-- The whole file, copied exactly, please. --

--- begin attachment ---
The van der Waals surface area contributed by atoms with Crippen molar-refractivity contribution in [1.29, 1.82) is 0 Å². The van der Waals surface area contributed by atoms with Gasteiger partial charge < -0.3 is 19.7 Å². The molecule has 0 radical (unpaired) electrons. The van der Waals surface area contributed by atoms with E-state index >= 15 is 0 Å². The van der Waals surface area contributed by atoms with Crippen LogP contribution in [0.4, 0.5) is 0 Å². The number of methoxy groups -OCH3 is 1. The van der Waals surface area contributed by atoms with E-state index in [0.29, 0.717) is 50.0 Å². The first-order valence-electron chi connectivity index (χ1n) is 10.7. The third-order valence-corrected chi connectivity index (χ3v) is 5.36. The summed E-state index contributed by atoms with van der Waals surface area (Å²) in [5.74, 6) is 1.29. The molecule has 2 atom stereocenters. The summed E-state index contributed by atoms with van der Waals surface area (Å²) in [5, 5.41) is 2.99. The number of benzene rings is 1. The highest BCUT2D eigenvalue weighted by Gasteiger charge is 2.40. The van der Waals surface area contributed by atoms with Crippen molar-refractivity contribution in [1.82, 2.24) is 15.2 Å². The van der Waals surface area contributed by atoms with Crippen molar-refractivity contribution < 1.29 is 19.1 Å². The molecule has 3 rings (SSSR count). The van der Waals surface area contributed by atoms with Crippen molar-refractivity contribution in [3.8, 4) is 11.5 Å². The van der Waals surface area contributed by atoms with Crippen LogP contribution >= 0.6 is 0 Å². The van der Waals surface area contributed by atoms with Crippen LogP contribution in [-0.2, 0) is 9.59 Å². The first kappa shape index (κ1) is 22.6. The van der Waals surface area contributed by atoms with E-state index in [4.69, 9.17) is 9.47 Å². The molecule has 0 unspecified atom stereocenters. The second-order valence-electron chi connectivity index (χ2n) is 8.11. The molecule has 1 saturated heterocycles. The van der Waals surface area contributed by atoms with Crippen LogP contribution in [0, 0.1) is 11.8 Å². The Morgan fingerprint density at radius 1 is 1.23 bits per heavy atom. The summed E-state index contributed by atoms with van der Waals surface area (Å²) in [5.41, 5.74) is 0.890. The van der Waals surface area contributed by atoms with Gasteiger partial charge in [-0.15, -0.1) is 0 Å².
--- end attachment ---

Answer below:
The van der Waals surface area contributed by atoms with Crippen molar-refractivity contribution in [1.29, 1.82) is 0 Å². The van der Waals surface area contributed by atoms with Gasteiger partial charge < -0.3 is 19.7 Å². The molecule has 0 radical (unpaired) electrons. The van der Waals surface area contributed by atoms with E-state index >= 15 is 0 Å². The van der Waals surface area contributed by atoms with Crippen LogP contribution in [0.4, 0.5) is 0 Å². The number of methoxy groups -OCH3 is 1. The van der Waals surface area contributed by atoms with E-state index in [0.29, 0.717) is 50.0 Å². The first-order valence-electron chi connectivity index (χ1n) is 10.7. The third-order valence-corrected chi connectivity index (χ3v) is 5.36. The summed E-state index contributed by atoms with van der Waals surface area (Å²) in [5.74, 6) is 1.29. The molecule has 2 atom stereocenters. The summed E-state index contributed by atoms with van der Waals surface area (Å²) in [5, 5.41) is 2.99. The number of benzene rings is 1. The highest BCUT2D eigenvalue weighted by Gasteiger charge is 2.40. The van der Waals surface area contributed by atoms with Crippen molar-refractivity contribution in [1.82, 2.24) is 15.2 Å². The van der Waals surface area contributed by atoms with Crippen molar-refractivity contribution < 1.29 is 19.1 Å². The molecule has 3 rings (SSSR count). The van der Waals surface area contributed by atoms with Crippen molar-refractivity contribution in [3.8, 4) is 11.5 Å². The van der Waals surface area contributed by atoms with Crippen LogP contribution >= 0.6 is 0 Å². The van der Waals surface area contributed by atoms with Crippen LogP contribution in [-0.2, 0) is 9.59 Å². The first kappa shape index (κ1) is 22.6. The van der Waals surface area contributed by atoms with E-state index in [4.69, 9.17) is 9.47 Å². The molecule has 0 unspecified atom stereocenters. The second-order valence-electron chi connectivity index (χ2n) is 8.11. The molecule has 1 saturated heterocycles. The van der Waals surface area contributed by atoms with Crippen LogP contribution in [0, 0.1) is 11.8 Å². The Morgan fingerprint density at radius 1 is 1.23 bits per heavy atom. The summed E-state index contributed by atoms with van der Waals surface area (Å²) in [5.41, 5.74) is 0.890. The van der Waals surface area contributed by atoms with Gasteiger partial charge in [-0.15, -0.1) is 0 Å².